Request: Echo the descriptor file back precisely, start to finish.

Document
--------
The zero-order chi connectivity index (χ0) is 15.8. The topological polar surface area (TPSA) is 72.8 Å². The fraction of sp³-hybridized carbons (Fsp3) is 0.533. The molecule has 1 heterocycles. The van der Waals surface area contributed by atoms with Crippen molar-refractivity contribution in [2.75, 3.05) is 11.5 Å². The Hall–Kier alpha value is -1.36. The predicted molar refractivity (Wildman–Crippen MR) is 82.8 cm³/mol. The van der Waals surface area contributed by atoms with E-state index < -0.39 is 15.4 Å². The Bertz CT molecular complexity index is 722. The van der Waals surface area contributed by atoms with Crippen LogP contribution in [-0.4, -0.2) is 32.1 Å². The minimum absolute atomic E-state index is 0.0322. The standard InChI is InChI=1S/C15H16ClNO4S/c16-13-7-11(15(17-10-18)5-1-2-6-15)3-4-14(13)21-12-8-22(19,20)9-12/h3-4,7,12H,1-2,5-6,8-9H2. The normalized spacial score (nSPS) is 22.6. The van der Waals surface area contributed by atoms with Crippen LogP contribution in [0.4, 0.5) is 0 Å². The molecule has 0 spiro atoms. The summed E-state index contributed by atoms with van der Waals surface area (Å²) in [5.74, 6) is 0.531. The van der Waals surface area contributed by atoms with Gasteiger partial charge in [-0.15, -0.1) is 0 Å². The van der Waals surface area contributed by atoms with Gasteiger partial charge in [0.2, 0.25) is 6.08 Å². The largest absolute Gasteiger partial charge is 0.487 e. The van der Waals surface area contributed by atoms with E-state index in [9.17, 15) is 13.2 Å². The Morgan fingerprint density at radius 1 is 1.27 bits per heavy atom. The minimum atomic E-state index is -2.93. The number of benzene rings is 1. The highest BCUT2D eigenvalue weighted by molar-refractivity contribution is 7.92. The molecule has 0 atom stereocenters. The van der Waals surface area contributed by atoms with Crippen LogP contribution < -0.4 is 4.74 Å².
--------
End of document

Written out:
The zero-order chi connectivity index (χ0) is 15.8. The topological polar surface area (TPSA) is 72.8 Å². The fraction of sp³-hybridized carbons (Fsp3) is 0.533. The molecule has 1 heterocycles. The van der Waals surface area contributed by atoms with Crippen molar-refractivity contribution in [2.75, 3.05) is 11.5 Å². The Hall–Kier alpha value is -1.36. The predicted molar refractivity (Wildman–Crippen MR) is 82.8 cm³/mol. The van der Waals surface area contributed by atoms with E-state index < -0.39 is 15.4 Å². The Bertz CT molecular complexity index is 722. The van der Waals surface area contributed by atoms with Crippen LogP contribution in [-0.4, -0.2) is 32.1 Å². The minimum absolute atomic E-state index is 0.0322. The standard InChI is InChI=1S/C15H16ClNO4S/c16-13-7-11(15(17-10-18)5-1-2-6-15)3-4-14(13)21-12-8-22(19,20)9-12/h3-4,7,12H,1-2,5-6,8-9H2. The normalized spacial score (nSPS) is 22.6. The van der Waals surface area contributed by atoms with Crippen LogP contribution in [0.4, 0.5) is 0 Å². The molecule has 0 spiro atoms. The summed E-state index contributed by atoms with van der Waals surface area (Å²) in [5.74, 6) is 0.531. The van der Waals surface area contributed by atoms with Gasteiger partial charge in [-0.15, -0.1) is 0 Å². The van der Waals surface area contributed by atoms with Gasteiger partial charge in [0.2, 0.25) is 6.08 Å². The largest absolute Gasteiger partial charge is 0.487 e. The van der Waals surface area contributed by atoms with E-state index in [9.17, 15) is 13.2 Å². The Morgan fingerprint density at radius 1 is 1.27 bits per heavy atom. The minimum atomic E-state index is -2.93. The number of benzene rings is 1. The highest BCUT2D eigenvalue weighted by molar-refractivity contribution is 7.92. The molecule has 0 atom stereocenters. The van der Waals surface area contributed by atoms with Crippen LogP contribution < -0.4 is 4.74 Å².